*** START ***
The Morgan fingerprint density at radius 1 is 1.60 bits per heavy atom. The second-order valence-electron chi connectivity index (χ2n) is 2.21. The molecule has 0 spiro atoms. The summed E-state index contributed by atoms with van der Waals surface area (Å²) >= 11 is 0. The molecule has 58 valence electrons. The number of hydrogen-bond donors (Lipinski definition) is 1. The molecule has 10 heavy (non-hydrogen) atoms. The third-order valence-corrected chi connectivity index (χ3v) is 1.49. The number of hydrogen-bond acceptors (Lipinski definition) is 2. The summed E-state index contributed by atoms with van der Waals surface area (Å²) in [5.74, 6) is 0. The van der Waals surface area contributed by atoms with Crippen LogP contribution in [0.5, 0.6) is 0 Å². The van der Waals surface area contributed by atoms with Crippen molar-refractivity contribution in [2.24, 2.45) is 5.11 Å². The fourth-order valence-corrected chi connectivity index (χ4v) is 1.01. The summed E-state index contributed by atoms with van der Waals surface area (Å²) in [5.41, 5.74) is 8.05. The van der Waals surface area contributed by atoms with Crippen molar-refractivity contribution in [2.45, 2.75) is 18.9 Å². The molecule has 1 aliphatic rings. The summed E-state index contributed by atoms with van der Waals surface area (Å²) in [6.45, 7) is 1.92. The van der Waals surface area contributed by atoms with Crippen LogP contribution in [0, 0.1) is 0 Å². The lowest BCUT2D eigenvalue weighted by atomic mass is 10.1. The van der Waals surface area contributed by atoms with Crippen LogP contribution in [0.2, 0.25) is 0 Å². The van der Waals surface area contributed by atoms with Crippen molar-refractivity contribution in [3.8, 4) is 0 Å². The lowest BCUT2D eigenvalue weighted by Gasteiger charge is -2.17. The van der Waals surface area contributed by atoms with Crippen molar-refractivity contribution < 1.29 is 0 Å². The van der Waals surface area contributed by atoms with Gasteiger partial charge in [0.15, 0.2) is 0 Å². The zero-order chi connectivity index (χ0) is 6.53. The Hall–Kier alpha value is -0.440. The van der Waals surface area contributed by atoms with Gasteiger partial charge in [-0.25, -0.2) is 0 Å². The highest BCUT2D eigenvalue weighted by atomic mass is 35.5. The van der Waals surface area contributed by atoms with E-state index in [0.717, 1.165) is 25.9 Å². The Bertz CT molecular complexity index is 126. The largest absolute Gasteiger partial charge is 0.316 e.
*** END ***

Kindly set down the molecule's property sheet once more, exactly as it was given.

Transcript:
The Morgan fingerprint density at radius 1 is 1.60 bits per heavy atom. The second-order valence-electron chi connectivity index (χ2n) is 2.21. The molecule has 0 spiro atoms. The summed E-state index contributed by atoms with van der Waals surface area (Å²) >= 11 is 0. The molecule has 58 valence electrons. The number of hydrogen-bond donors (Lipinski definition) is 1. The molecule has 10 heavy (non-hydrogen) atoms. The third-order valence-corrected chi connectivity index (χ3v) is 1.49. The number of hydrogen-bond acceptors (Lipinski definition) is 2. The summed E-state index contributed by atoms with van der Waals surface area (Å²) in [5.74, 6) is 0. The van der Waals surface area contributed by atoms with Crippen LogP contribution in [0.5, 0.6) is 0 Å². The van der Waals surface area contributed by atoms with Crippen molar-refractivity contribution in [2.24, 2.45) is 5.11 Å². The fourth-order valence-corrected chi connectivity index (χ4v) is 1.01. The summed E-state index contributed by atoms with van der Waals surface area (Å²) in [5.41, 5.74) is 8.05. The van der Waals surface area contributed by atoms with Crippen molar-refractivity contribution in [2.45, 2.75) is 18.9 Å². The molecule has 1 aliphatic rings. The summed E-state index contributed by atoms with van der Waals surface area (Å²) in [6.45, 7) is 1.92. The van der Waals surface area contributed by atoms with Crippen LogP contribution in [0, 0.1) is 0 Å². The lowest BCUT2D eigenvalue weighted by atomic mass is 10.1. The van der Waals surface area contributed by atoms with Crippen LogP contribution in [0.2, 0.25) is 0 Å². The van der Waals surface area contributed by atoms with Crippen molar-refractivity contribution in [3.8, 4) is 0 Å². The lowest BCUT2D eigenvalue weighted by Gasteiger charge is -2.17. The van der Waals surface area contributed by atoms with Crippen molar-refractivity contribution < 1.29 is 0 Å². The van der Waals surface area contributed by atoms with Gasteiger partial charge in [0.15, 0.2) is 0 Å². The zero-order chi connectivity index (χ0) is 6.53. The Hall–Kier alpha value is -0.440. The van der Waals surface area contributed by atoms with Gasteiger partial charge in [-0.25, -0.2) is 0 Å². The highest BCUT2D eigenvalue weighted by atomic mass is 35.5. The van der Waals surface area contributed by atoms with E-state index in [0.717, 1.165) is 25.9 Å². The Bertz CT molecular complexity index is 126. The largest absolute Gasteiger partial charge is 0.316 e.